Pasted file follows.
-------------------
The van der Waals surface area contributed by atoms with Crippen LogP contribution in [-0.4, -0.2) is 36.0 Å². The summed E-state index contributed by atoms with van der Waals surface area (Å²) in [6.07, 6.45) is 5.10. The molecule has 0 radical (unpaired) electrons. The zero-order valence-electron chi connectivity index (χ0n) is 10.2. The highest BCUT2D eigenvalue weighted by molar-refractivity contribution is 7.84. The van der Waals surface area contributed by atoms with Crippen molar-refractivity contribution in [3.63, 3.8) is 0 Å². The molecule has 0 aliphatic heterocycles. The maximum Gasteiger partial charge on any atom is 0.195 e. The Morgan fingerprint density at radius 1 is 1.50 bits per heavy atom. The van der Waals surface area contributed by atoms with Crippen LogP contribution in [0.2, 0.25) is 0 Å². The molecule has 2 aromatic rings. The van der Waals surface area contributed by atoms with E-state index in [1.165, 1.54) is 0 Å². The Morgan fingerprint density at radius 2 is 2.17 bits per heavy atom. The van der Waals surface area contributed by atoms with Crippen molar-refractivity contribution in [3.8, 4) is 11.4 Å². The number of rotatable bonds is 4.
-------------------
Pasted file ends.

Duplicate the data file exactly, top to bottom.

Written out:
The van der Waals surface area contributed by atoms with Crippen LogP contribution in [-0.4, -0.2) is 36.0 Å². The summed E-state index contributed by atoms with van der Waals surface area (Å²) in [6.07, 6.45) is 5.10. The molecule has 0 radical (unpaired) electrons. The zero-order valence-electron chi connectivity index (χ0n) is 10.2. The highest BCUT2D eigenvalue weighted by molar-refractivity contribution is 7.84. The van der Waals surface area contributed by atoms with Crippen molar-refractivity contribution in [3.63, 3.8) is 0 Å². The molecule has 0 aliphatic heterocycles. The maximum Gasteiger partial charge on any atom is 0.195 e. The Morgan fingerprint density at radius 1 is 1.50 bits per heavy atom. The van der Waals surface area contributed by atoms with Crippen LogP contribution in [0.2, 0.25) is 0 Å². The molecule has 2 aromatic rings. The van der Waals surface area contributed by atoms with E-state index in [1.165, 1.54) is 0 Å². The Morgan fingerprint density at radius 2 is 2.17 bits per heavy atom. The van der Waals surface area contributed by atoms with Crippen molar-refractivity contribution in [3.8, 4) is 11.4 Å². The number of rotatable bonds is 4.